|Your browser is not supported.|
Please browse our site using any of the following options:
The Evolution Of The MD Sleeping Bag
The first Mountain Designs sleeping bag was designed way back in the mid-70s for a daring alpine expedition to Mt Fitz Roy in Patagonia. Ever since that first model we embraced innovation, and in fact, brought a number of 'technical firsts' to Australia and the world throughout that rapidly-evolving era of product design and manufacture. Such was the advancement of these inventions that many continue to be used today.
From highly technical sleeping bags for use above the snowline to basic sleeping bags for travel, we integrate specific features into our designs to maximise warmth and comfort, and minimise weight. This enables you to get a bag to match perfectly your requirements of weight, durability, size and insulation, as well as the activity you need it for. Read on to learn about some of the early sleeping bag innovations that Mountain Designs founder Rick White and his early design team brought to the outdoor retail market.
First to manufacture the canted Footbox (1975)
The canted footbox, or angled footbox, allows your feet to rest in a more natural anatomical position when you are lying on your back. This creates a layer of insulation around the entire foot section and reduces redundant space - and subsequently cold spots - at your feet, toes and lower leg. Typically you won't see this on entry-level bags, but for highly technical down bags used on alpine expeditions this design feature is essential to ensuring your warmth is maximised. This was introduced by Mountain Designs in 1975 and today can be seen on our elite UltraTek down sleeping bag range.
First with stretch cross-block baffles and slant-wall baffles (1976)
The purpose of cross-block baffles is to hold the insulation in place when you are using the bag, and keep an even spread of insulation throughout the baffles themselves. Preventing down migration ensures optimal distribution and therefore maximum insulation.
First to use lightweight 40 denier taffeta and ripstop nylons (1976)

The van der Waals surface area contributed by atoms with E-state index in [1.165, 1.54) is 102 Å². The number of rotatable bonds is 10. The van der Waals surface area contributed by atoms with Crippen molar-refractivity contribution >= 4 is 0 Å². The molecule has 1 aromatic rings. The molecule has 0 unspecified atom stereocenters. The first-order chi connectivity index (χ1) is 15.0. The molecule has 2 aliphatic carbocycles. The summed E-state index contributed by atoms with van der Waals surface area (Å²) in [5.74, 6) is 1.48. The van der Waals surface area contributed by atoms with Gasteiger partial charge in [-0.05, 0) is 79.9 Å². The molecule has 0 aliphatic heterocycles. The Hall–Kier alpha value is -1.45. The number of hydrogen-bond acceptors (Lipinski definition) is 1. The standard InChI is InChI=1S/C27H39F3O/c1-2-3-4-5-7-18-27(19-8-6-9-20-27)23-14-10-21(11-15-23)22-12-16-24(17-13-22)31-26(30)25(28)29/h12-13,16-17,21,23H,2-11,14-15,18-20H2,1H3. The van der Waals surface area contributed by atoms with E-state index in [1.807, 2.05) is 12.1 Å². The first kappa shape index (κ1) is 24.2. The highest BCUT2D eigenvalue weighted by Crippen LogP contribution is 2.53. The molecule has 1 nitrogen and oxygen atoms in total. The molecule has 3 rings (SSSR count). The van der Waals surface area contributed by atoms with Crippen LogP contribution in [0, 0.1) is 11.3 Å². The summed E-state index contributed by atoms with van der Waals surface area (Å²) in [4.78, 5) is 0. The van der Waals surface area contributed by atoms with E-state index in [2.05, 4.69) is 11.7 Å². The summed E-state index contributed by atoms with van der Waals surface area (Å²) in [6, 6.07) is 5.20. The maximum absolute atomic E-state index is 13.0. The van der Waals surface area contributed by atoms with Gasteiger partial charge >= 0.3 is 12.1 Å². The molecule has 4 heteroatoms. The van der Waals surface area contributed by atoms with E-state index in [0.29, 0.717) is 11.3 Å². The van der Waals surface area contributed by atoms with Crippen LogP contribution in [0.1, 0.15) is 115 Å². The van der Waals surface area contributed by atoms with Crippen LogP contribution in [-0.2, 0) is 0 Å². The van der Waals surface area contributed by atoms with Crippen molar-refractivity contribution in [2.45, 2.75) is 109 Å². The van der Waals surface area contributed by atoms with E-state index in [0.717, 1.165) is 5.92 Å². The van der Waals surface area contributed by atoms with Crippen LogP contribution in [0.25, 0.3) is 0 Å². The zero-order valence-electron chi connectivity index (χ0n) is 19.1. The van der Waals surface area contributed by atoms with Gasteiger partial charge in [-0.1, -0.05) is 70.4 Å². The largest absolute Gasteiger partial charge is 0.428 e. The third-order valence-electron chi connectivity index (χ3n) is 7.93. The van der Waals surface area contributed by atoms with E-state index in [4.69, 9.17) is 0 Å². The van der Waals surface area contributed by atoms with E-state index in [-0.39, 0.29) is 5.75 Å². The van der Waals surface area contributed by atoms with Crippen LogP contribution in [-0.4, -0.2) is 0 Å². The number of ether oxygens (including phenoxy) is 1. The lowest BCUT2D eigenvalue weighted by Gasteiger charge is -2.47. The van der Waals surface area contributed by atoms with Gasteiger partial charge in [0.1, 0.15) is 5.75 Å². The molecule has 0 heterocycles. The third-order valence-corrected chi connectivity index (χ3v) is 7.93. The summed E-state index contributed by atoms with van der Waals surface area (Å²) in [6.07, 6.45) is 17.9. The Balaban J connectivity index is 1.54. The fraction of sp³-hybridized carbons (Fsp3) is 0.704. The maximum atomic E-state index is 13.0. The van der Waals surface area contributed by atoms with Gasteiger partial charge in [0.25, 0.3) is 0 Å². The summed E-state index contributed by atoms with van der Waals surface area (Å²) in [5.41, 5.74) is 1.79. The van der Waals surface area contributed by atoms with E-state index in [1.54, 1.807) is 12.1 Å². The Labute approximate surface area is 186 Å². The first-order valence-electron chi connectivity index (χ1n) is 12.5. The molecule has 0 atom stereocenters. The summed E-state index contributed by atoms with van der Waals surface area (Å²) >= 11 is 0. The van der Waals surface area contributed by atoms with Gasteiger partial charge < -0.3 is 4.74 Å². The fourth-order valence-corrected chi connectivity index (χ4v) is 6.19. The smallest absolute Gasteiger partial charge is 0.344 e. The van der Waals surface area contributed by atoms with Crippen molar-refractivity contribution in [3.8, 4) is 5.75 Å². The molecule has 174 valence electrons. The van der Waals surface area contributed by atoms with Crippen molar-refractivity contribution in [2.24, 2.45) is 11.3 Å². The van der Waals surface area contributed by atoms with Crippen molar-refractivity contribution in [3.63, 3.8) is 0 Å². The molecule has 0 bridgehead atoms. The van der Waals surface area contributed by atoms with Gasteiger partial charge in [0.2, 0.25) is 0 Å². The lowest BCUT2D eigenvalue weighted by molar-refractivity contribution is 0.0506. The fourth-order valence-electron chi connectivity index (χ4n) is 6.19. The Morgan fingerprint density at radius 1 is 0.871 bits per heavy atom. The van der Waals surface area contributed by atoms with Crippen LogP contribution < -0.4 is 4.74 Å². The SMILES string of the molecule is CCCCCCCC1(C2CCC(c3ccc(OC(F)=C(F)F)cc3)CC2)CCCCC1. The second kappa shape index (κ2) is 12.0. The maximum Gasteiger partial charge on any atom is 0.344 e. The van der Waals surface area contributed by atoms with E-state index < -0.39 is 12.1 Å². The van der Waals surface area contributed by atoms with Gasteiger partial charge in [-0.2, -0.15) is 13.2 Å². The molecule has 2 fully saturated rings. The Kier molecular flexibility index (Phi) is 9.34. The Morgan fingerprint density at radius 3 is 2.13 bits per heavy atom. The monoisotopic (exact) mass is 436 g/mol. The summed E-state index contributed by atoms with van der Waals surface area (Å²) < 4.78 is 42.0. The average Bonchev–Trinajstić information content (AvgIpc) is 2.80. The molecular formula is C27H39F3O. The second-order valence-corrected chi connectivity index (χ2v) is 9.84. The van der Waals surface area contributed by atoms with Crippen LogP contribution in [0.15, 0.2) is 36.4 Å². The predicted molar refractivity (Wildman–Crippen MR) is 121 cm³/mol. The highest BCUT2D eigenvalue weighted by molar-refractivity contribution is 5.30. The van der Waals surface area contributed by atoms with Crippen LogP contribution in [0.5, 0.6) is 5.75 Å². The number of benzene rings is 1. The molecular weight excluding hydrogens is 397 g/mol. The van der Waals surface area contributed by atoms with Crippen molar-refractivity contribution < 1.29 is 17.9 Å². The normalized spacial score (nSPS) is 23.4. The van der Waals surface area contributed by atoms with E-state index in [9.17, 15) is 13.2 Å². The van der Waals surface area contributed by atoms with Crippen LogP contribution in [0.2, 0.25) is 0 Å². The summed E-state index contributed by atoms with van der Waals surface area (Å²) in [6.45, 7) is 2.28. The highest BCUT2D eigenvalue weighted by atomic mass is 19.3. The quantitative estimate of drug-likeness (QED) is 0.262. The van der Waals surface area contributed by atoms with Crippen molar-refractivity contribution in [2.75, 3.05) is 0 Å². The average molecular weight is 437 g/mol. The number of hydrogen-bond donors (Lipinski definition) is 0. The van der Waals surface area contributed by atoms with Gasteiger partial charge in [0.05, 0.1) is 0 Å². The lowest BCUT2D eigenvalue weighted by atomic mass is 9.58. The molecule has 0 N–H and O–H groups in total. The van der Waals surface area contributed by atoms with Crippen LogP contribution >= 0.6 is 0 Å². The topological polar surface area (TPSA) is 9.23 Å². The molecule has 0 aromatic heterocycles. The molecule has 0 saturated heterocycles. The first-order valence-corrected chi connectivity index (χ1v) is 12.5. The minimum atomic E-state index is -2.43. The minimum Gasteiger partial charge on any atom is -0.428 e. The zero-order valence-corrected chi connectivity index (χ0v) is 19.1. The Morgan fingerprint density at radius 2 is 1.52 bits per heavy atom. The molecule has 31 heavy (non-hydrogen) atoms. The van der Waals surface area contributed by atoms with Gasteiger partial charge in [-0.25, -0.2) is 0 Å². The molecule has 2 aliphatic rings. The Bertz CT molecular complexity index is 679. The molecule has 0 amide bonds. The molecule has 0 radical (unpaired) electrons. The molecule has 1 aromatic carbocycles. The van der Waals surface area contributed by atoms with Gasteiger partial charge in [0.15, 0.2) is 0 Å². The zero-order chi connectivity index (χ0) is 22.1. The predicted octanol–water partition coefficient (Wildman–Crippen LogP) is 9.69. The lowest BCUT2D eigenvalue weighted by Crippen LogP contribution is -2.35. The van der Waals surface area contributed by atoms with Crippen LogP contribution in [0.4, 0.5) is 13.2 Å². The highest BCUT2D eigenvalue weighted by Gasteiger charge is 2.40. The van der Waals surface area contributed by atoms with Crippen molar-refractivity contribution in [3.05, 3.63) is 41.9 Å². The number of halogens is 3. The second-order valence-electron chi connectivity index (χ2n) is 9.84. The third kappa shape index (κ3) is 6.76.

We all want products that are built to last, but we also want them to be as light as possible. Finding the balance between durability and lightweight performance is indeed a science. Mountain Designs introduced lightweight 40D taffeta and ripstop nylons in 1976 to strike this balance, giving their down sleeping bag range of the time a high-performance edge. They also added high-loft 95% down.
Mountain Designs founder Rick White (left) on quality control - he was very hands-on when it came to product design. (Image courtesy of Rick White)
First with 3D draught tubes, GORE-TEX® outers, neck muffs and 700 fill power (1978)
1978 was a big year for Mountain Designs sleeping bag innovation. Firstly, the technical down sleeping bags were given 3D draught tubes along the main zip opening to cover the zip itself. This tube of insulation is designed to help prevent heat from escaping through the teeth of the zip, and cold air passing through gaps. In addition to this, GORE-TEX® shells and 700 loft fill power down were used. The bags also featured the first neck baffle or neck muff. This is the chamber of down that can be closed around your collar near your shoulders and neck to keep more warmth in.
The canted footbox, seen here on the current UltraTek down sleeping bag model, was the first manufacturing innovation that Rick White brought to the market back in 1975 (left), and the full range from 1979 on display (right).
First with GORE-TEX® waterproof foot (1979)
First to use three-way dual zipper system (1982)
First with cowling hoods (1984)
The insulated hood that wraps around the head was introduced in 1984. A more thermally efficient design, it allows the hood to come around the top of your head while not risking the compression of down and causing cold spots. Generally, 3D hoods will also have face baffles.
First to offer trapezoidal baffling (1990)
Developed by our very own Rick White, the trapezoidal construction uses a separate material to separate the fill, like the box wall baffle construction. However, the trapezoidal construction uses an offset design to eliminate cold spots between seams. The trapezoidal shape also improves the down dispersion within the baffles.
Introduced 800 loft (2001)
Sleeping bag design options shown in a 1982 product catalogue, including the GORE-TEX® waterproof foot, neck baffle and 3D draft tube (left), and the tech specs of the Pro Elite Heritage Series in 2002 produced for high altitude mountaineering (right).
Images courtesy of:
Rick White Family